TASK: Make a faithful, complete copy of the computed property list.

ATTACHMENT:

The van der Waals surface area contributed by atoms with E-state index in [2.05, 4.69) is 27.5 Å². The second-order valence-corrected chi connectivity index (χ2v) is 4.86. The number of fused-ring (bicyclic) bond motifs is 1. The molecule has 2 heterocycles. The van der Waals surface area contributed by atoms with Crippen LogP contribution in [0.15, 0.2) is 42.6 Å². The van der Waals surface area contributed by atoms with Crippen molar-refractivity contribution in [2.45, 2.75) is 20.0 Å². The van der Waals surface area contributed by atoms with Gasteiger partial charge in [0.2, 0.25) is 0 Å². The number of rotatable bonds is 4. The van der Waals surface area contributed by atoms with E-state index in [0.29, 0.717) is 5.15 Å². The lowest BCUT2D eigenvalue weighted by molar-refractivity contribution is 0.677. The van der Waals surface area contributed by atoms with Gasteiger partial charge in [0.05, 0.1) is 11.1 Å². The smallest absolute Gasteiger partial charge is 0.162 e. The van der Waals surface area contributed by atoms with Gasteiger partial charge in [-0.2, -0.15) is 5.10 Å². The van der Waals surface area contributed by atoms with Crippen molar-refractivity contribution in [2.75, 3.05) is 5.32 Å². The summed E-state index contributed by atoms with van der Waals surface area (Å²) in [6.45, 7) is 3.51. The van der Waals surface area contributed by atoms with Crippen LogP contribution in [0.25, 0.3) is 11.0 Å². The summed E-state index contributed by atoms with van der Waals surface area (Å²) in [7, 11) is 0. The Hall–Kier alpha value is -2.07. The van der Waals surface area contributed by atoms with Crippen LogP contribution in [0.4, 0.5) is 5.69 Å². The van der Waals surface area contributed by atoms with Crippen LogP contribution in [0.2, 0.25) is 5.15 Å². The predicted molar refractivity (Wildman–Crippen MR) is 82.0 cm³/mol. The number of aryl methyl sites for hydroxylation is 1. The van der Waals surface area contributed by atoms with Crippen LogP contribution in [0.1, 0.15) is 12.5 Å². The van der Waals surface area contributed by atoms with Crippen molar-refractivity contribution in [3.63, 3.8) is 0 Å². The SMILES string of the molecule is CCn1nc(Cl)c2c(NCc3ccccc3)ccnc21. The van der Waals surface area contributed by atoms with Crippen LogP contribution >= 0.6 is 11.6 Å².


The van der Waals surface area contributed by atoms with E-state index in [2.05, 4.69) is 27.5 Å². The second-order valence-corrected chi connectivity index (χ2v) is 4.86. The number of fused-ring (bicyclic) bond motifs is 1. The molecule has 2 heterocycles. The van der Waals surface area contributed by atoms with Crippen LogP contribution in [0.15, 0.2) is 42.6 Å². The van der Waals surface area contributed by atoms with Crippen molar-refractivity contribution in [2.45, 2.75) is 20.0 Å². The van der Waals surface area contributed by atoms with Gasteiger partial charge in [0.2, 0.25) is 0 Å². The number of rotatable bonds is 4. The van der Waals surface area contributed by atoms with E-state index in [0.29, 0.717) is 5.15 Å². The lowest BCUT2D eigenvalue weighted by molar-refractivity contribution is 0.677. The van der Waals surface area contributed by atoms with Gasteiger partial charge in [0.05, 0.1) is 11.1 Å². The smallest absolute Gasteiger partial charge is 0.162 e. The van der Waals surface area contributed by atoms with Gasteiger partial charge in [-0.2, -0.15) is 5.10 Å². The van der Waals surface area contributed by atoms with Crippen molar-refractivity contribution in [2.75, 3.05) is 5.32 Å². The summed E-state index contributed by atoms with van der Waals surface area (Å²) in [6.45, 7) is 3.51. The van der Waals surface area contributed by atoms with Crippen LogP contribution in [0.25, 0.3) is 11.0 Å². The summed E-state index contributed by atoms with van der Waals surface area (Å²) in [7, 11) is 0. The Hall–Kier alpha value is -2.07. The van der Waals surface area contributed by atoms with Crippen LogP contribution in [0.4, 0.5) is 5.69 Å². The van der Waals surface area contributed by atoms with Crippen LogP contribution in [0.2, 0.25) is 5.15 Å². The predicted molar refractivity (Wildman–Crippen MR) is 82.0 cm³/mol. The number of aryl methyl sites for hydroxylation is 1. The van der Waals surface area contributed by atoms with Crippen LogP contribution in [0.1, 0.15) is 12.5 Å². The van der Waals surface area contributed by atoms with Crippen molar-refractivity contribution in [3.63, 3.8) is 0 Å². The SMILES string of the molecule is CCn1nc(Cl)c2c(NCc3ccccc3)ccnc21. The van der Waals surface area contributed by atoms with Crippen LogP contribution >= 0.6 is 11.6 Å².